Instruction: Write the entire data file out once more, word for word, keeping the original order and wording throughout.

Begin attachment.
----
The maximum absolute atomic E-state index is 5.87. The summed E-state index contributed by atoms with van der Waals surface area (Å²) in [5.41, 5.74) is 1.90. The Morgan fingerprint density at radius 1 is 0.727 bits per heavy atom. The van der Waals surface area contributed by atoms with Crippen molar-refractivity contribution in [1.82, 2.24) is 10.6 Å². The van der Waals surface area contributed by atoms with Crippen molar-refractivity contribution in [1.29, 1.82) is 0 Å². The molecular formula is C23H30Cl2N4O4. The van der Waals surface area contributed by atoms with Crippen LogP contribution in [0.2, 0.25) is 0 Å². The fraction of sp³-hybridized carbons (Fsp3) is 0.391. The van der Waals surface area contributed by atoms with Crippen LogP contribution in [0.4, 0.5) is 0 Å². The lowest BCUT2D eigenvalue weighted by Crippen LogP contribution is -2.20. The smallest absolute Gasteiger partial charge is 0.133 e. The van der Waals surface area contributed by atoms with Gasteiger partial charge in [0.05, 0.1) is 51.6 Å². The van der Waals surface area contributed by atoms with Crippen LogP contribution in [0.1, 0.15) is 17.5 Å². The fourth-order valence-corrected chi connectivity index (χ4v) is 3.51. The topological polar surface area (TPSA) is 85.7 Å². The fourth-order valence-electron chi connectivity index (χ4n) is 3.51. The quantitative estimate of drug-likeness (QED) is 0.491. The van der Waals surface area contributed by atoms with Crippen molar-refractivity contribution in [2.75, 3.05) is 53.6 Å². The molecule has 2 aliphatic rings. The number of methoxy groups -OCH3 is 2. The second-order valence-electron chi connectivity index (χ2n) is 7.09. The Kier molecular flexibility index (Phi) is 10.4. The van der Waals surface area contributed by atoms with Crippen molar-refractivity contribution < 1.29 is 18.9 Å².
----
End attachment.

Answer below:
The maximum absolute atomic E-state index is 5.87. The summed E-state index contributed by atoms with van der Waals surface area (Å²) in [5.41, 5.74) is 1.90. The Morgan fingerprint density at radius 1 is 0.727 bits per heavy atom. The van der Waals surface area contributed by atoms with Crippen molar-refractivity contribution in [1.82, 2.24) is 10.6 Å². The van der Waals surface area contributed by atoms with Crippen molar-refractivity contribution in [1.29, 1.82) is 0 Å². The molecular formula is C23H30Cl2N4O4. The van der Waals surface area contributed by atoms with Crippen LogP contribution in [0.2, 0.25) is 0 Å². The fraction of sp³-hybridized carbons (Fsp3) is 0.391. The van der Waals surface area contributed by atoms with Crippen LogP contribution in [0.4, 0.5) is 0 Å². The lowest BCUT2D eigenvalue weighted by Crippen LogP contribution is -2.20. The smallest absolute Gasteiger partial charge is 0.133 e. The van der Waals surface area contributed by atoms with Gasteiger partial charge in [0.05, 0.1) is 51.6 Å². The van der Waals surface area contributed by atoms with Crippen LogP contribution in [0.1, 0.15) is 17.5 Å². The fourth-order valence-corrected chi connectivity index (χ4v) is 3.51. The topological polar surface area (TPSA) is 85.7 Å². The fourth-order valence-electron chi connectivity index (χ4n) is 3.51. The quantitative estimate of drug-likeness (QED) is 0.491. The van der Waals surface area contributed by atoms with Crippen molar-refractivity contribution in [2.75, 3.05) is 53.6 Å². The molecule has 2 aliphatic rings. The number of methoxy groups -OCH3 is 2. The second-order valence-electron chi connectivity index (χ2n) is 7.09. The Kier molecular flexibility index (Phi) is 10.4. The van der Waals surface area contributed by atoms with Crippen molar-refractivity contribution < 1.29 is 18.9 Å².